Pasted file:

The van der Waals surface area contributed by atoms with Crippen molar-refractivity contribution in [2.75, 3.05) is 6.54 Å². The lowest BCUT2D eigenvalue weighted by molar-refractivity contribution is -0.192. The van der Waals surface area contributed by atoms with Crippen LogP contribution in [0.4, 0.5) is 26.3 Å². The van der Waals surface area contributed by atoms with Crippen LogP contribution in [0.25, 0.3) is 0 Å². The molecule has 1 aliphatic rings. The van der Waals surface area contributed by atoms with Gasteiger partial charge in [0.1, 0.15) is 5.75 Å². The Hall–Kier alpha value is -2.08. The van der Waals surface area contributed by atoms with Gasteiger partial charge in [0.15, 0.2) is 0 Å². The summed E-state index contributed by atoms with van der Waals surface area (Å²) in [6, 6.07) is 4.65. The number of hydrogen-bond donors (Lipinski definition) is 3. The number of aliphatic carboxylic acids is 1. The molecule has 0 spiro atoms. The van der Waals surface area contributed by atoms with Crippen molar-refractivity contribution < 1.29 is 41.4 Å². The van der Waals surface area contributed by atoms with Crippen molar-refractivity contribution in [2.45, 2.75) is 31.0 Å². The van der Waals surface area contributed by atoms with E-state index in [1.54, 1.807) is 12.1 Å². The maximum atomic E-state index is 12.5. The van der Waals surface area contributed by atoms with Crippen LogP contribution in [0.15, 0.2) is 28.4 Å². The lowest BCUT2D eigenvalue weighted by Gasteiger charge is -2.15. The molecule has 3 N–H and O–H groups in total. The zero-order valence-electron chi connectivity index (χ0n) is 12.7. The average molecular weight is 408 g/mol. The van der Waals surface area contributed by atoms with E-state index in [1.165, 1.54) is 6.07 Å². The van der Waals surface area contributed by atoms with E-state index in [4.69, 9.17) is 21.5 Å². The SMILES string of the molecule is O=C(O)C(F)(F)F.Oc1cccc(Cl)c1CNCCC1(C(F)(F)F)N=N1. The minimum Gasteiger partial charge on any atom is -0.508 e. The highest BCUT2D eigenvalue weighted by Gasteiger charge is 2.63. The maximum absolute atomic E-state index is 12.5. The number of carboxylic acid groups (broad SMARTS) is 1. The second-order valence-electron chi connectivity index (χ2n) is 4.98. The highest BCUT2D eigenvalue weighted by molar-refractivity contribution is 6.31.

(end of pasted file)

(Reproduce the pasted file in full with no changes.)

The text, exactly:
The van der Waals surface area contributed by atoms with Crippen molar-refractivity contribution in [2.75, 3.05) is 6.54 Å². The lowest BCUT2D eigenvalue weighted by molar-refractivity contribution is -0.192. The van der Waals surface area contributed by atoms with Crippen LogP contribution in [0.4, 0.5) is 26.3 Å². The van der Waals surface area contributed by atoms with Crippen LogP contribution in [0.25, 0.3) is 0 Å². The molecule has 1 aliphatic rings. The van der Waals surface area contributed by atoms with Gasteiger partial charge in [0.1, 0.15) is 5.75 Å². The Hall–Kier alpha value is -2.08. The van der Waals surface area contributed by atoms with Gasteiger partial charge in [0.15, 0.2) is 0 Å². The summed E-state index contributed by atoms with van der Waals surface area (Å²) in [6, 6.07) is 4.65. The number of hydrogen-bond donors (Lipinski definition) is 3. The number of aliphatic carboxylic acids is 1. The molecule has 0 spiro atoms. The van der Waals surface area contributed by atoms with Crippen molar-refractivity contribution < 1.29 is 41.4 Å². The van der Waals surface area contributed by atoms with Crippen molar-refractivity contribution in [2.45, 2.75) is 31.0 Å². The van der Waals surface area contributed by atoms with E-state index in [1.54, 1.807) is 12.1 Å². The maximum atomic E-state index is 12.5. The van der Waals surface area contributed by atoms with Crippen LogP contribution in [0.15, 0.2) is 28.4 Å². The lowest BCUT2D eigenvalue weighted by Gasteiger charge is -2.15. The molecule has 3 N–H and O–H groups in total. The zero-order valence-electron chi connectivity index (χ0n) is 12.7. The average molecular weight is 408 g/mol. The van der Waals surface area contributed by atoms with E-state index in [1.165, 1.54) is 6.07 Å². The van der Waals surface area contributed by atoms with E-state index in [4.69, 9.17) is 21.5 Å². The SMILES string of the molecule is O=C(O)C(F)(F)F.Oc1cccc(Cl)c1CNCCC1(C(F)(F)F)N=N1. The minimum Gasteiger partial charge on any atom is -0.508 e. The highest BCUT2D eigenvalue weighted by Gasteiger charge is 2.63. The maximum absolute atomic E-state index is 12.5. The number of carboxylic acid groups (broad SMARTS) is 1. The second-order valence-electron chi connectivity index (χ2n) is 4.98. The highest BCUT2D eigenvalue weighted by molar-refractivity contribution is 6.31.